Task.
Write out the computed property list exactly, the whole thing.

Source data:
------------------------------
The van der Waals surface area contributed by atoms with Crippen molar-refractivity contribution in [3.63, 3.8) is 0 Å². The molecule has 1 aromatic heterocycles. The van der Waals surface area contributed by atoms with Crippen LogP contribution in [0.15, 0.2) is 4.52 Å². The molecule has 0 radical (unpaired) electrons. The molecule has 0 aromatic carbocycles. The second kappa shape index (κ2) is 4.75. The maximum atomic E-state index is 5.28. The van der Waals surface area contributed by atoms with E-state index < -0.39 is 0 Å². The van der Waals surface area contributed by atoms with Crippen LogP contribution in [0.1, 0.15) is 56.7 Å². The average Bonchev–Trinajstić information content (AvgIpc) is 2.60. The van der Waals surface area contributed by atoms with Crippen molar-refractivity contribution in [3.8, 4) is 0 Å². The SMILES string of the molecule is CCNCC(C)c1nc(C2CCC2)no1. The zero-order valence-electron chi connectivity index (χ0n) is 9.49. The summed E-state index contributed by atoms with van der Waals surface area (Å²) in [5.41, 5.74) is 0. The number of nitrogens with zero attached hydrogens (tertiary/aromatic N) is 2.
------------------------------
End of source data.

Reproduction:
The van der Waals surface area contributed by atoms with Crippen molar-refractivity contribution in [3.63, 3.8) is 0 Å². The molecule has 1 aromatic heterocycles. The van der Waals surface area contributed by atoms with Crippen LogP contribution in [0.15, 0.2) is 4.52 Å². The molecule has 0 radical (unpaired) electrons. The molecule has 0 aromatic carbocycles. The second kappa shape index (κ2) is 4.75. The maximum atomic E-state index is 5.28. The van der Waals surface area contributed by atoms with E-state index < -0.39 is 0 Å². The van der Waals surface area contributed by atoms with Crippen LogP contribution in [0.1, 0.15) is 56.7 Å². The average Bonchev–Trinajstić information content (AvgIpc) is 2.60. The van der Waals surface area contributed by atoms with Crippen molar-refractivity contribution in [3.8, 4) is 0 Å². The SMILES string of the molecule is CCNCC(C)c1nc(C2CCC2)no1. The zero-order valence-electron chi connectivity index (χ0n) is 9.49. The summed E-state index contributed by atoms with van der Waals surface area (Å²) in [5.41, 5.74) is 0. The number of nitrogens with zero attached hydrogens (tertiary/aromatic N) is 2.